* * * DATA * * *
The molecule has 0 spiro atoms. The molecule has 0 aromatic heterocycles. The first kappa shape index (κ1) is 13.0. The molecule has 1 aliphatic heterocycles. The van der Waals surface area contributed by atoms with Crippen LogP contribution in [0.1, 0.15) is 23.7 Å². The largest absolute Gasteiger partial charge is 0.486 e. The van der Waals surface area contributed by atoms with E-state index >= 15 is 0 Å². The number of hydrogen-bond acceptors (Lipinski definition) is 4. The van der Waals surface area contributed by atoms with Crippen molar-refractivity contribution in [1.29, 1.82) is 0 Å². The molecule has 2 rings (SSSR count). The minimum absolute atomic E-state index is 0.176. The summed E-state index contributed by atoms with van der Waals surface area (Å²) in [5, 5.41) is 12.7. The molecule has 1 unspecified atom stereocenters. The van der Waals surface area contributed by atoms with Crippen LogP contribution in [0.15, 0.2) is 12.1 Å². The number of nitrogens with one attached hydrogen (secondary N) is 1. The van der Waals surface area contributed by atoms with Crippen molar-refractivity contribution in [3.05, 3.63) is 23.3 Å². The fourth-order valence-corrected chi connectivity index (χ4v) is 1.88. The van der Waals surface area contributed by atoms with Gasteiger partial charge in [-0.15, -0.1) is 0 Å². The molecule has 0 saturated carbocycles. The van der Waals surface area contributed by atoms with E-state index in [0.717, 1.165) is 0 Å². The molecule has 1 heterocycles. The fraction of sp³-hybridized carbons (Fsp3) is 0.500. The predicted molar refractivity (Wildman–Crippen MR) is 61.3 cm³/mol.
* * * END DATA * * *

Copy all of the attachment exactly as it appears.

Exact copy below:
The molecule has 0 spiro atoms. The molecule has 0 aromatic heterocycles. The first kappa shape index (κ1) is 13.0. The molecule has 1 aliphatic heterocycles. The van der Waals surface area contributed by atoms with Crippen LogP contribution in [0.1, 0.15) is 23.7 Å². The largest absolute Gasteiger partial charge is 0.486 e. The van der Waals surface area contributed by atoms with E-state index >= 15 is 0 Å². The number of hydrogen-bond acceptors (Lipinski definition) is 4. The van der Waals surface area contributed by atoms with Crippen molar-refractivity contribution in [1.29, 1.82) is 0 Å². The molecule has 2 rings (SSSR count). The minimum absolute atomic E-state index is 0.176. The summed E-state index contributed by atoms with van der Waals surface area (Å²) in [5, 5.41) is 12.7. The molecule has 1 unspecified atom stereocenters. The van der Waals surface area contributed by atoms with Crippen LogP contribution in [0.15, 0.2) is 12.1 Å². The number of nitrogens with one attached hydrogen (secondary N) is 1. The van der Waals surface area contributed by atoms with Crippen molar-refractivity contribution in [3.05, 3.63) is 23.3 Å². The fourth-order valence-corrected chi connectivity index (χ4v) is 1.88. The van der Waals surface area contributed by atoms with Gasteiger partial charge in [-0.15, -0.1) is 0 Å². The molecule has 0 saturated carbocycles. The van der Waals surface area contributed by atoms with E-state index in [0.717, 1.165) is 0 Å². The molecule has 1 heterocycles. The fraction of sp³-hybridized carbons (Fsp3) is 0.500. The predicted molar refractivity (Wildman–Crippen MR) is 61.3 cm³/mol.